Journey to the End of the Earth
Want to know more about the planet’s past,
present and future? Antarctica is the place to go.
by Tishani Doshi,
My first emotion on facing Antarctica’s expansive white landscape and uninterrupted blue horizon was relief, followed by an immediate and profound wonder.
EARLY this year, I found myself aboard a Russian research vessel — the Akademik Shokalskiy — heading towards the coldest, driest, windiest continent in the world: Antarctica. My journey began 13.09 degrees north of the Equator in Madras, and involved crossing nine time zones, six checkpoints, three bodies of water, and at least as many ecospheres.
By the time I actually set foot on the Antarctic continent I had been travelling over 100 hours in combination of car, aeroplane and ship; so, my first emotion on facing Antarctica’s expansive white landscape and uninterrupted blue horizon was relief, followed up with an immediate and profound wonder. Wonder at its immensity, its isolation, but mainly at how there could ever have been a time when India and Antarctica were part of the same landmass.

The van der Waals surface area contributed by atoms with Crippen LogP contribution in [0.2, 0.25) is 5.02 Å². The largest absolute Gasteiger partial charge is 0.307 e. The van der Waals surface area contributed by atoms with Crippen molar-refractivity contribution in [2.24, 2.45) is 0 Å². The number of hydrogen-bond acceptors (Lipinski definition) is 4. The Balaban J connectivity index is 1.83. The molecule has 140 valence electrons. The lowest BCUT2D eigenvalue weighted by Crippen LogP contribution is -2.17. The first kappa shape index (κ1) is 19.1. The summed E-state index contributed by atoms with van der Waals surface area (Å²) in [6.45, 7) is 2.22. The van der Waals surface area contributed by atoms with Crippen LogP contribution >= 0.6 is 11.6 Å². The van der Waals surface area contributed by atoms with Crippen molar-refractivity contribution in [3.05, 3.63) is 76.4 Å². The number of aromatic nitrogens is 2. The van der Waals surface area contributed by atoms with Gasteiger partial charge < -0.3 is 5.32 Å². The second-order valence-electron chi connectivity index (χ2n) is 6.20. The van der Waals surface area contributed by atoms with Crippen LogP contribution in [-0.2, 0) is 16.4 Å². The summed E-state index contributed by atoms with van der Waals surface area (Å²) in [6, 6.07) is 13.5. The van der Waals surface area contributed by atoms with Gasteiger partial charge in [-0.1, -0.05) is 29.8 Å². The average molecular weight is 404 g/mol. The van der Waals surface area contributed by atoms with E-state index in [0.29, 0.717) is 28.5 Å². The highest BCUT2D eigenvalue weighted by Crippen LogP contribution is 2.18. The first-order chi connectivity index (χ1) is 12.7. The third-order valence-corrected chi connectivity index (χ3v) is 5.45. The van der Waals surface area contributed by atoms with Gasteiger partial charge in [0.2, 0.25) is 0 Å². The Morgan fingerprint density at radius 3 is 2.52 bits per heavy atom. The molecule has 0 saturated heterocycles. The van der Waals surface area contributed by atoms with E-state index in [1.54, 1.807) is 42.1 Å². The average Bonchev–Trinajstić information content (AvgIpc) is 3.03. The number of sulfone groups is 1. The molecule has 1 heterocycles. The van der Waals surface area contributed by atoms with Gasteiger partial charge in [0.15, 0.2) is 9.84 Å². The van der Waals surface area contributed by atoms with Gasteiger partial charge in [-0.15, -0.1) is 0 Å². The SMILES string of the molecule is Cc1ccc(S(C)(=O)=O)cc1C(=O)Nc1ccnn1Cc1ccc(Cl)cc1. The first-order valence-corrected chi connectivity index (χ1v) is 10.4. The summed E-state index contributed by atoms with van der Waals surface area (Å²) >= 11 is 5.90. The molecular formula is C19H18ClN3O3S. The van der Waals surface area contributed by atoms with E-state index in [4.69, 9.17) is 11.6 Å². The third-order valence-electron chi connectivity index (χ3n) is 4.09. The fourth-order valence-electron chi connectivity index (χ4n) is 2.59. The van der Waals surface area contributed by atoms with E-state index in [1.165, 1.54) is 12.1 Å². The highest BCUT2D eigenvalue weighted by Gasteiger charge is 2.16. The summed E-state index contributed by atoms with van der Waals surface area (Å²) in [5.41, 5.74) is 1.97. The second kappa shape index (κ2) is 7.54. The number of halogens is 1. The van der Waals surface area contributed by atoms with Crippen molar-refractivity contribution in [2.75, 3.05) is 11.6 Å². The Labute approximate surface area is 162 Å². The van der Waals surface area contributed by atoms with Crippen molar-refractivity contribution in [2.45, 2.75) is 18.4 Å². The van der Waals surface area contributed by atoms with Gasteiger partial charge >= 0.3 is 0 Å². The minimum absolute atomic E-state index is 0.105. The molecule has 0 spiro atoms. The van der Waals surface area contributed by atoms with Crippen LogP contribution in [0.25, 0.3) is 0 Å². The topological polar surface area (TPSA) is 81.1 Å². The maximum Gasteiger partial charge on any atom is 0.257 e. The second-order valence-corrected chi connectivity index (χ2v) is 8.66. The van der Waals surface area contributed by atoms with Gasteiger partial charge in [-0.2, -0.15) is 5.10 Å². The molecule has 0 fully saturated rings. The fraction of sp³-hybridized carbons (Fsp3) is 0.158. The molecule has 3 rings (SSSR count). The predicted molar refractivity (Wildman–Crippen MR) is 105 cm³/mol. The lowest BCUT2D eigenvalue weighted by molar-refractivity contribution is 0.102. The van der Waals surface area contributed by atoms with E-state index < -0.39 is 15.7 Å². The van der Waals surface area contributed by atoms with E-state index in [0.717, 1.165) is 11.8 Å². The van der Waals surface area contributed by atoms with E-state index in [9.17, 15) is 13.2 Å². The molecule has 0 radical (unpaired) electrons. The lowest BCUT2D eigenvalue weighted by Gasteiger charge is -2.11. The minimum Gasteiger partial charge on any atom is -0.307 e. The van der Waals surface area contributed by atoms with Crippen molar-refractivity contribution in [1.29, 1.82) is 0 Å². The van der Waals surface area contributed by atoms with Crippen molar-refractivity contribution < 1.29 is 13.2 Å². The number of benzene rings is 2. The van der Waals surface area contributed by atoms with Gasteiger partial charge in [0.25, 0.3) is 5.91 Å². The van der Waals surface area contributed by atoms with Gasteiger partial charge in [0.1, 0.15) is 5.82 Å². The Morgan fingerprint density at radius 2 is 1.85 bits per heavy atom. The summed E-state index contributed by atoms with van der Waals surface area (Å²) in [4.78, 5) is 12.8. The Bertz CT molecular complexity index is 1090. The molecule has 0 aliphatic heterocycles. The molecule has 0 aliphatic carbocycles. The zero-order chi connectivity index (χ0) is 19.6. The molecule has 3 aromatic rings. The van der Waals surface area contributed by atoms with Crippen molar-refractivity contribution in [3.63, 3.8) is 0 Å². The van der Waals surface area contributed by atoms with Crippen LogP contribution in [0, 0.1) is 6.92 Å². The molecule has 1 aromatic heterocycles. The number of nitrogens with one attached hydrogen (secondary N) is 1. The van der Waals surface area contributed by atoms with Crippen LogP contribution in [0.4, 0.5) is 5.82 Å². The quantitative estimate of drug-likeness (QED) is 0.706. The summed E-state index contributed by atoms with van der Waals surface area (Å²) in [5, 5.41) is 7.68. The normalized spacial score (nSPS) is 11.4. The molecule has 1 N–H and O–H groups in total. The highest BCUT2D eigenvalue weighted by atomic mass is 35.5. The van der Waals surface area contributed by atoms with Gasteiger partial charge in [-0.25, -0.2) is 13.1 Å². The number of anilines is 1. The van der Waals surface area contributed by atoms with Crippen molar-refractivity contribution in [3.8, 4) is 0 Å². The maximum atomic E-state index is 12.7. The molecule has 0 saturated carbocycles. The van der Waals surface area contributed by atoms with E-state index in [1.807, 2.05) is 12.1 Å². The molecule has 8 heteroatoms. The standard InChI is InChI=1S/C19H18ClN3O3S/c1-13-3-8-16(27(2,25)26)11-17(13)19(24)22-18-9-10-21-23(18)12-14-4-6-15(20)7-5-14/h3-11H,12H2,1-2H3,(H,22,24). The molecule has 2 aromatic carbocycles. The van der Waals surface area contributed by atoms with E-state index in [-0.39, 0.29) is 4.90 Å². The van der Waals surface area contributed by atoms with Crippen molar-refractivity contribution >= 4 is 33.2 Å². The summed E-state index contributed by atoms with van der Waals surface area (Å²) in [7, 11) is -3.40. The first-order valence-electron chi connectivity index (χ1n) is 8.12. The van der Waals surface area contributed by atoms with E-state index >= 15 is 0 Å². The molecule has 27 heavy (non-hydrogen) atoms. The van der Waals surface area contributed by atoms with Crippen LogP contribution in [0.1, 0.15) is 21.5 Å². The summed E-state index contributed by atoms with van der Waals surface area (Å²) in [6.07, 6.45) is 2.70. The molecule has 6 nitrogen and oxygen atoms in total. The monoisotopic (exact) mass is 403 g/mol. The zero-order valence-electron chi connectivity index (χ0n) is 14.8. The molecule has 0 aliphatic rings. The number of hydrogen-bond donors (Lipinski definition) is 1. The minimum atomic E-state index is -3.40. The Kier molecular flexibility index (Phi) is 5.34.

Part of history
Six hundred and fifty million years ago, a giant amalgamated southern supercontinent — Gondwana — did indeed exist, centred roughly around present-day Antarctica. Things were quite different then: humans hadn’t arrived on the global scene, and the climate was much warmer, hosting a huge variety of flora and fauna. For 500 million years Gondwana thrived, but around the time when the dinosaurs were wiped out and the age of the mammals got under way, the landmass was forced to separate into countries, shaping the globe much as we know it today.
To visit Antarctica now is to be a part of that history; to get a grasp of where we’ve come from and where we could possibly be heading. It’s to understand the significance of Cordilleran folds and pre-Cambrian granite shields; ozone and carbon; evolution and extinction. When you think about all that can happen in a million years, it can get pretty mind-boggling. Imagine: India pushing northwards, jamming against Asia to buckle its crust and form the Himalayas; South America drifting off to join North America, opening up the Drake Passage to create a cold circumpolar current, keeping Antarctica frigid, desolate, and at the bottom of the world.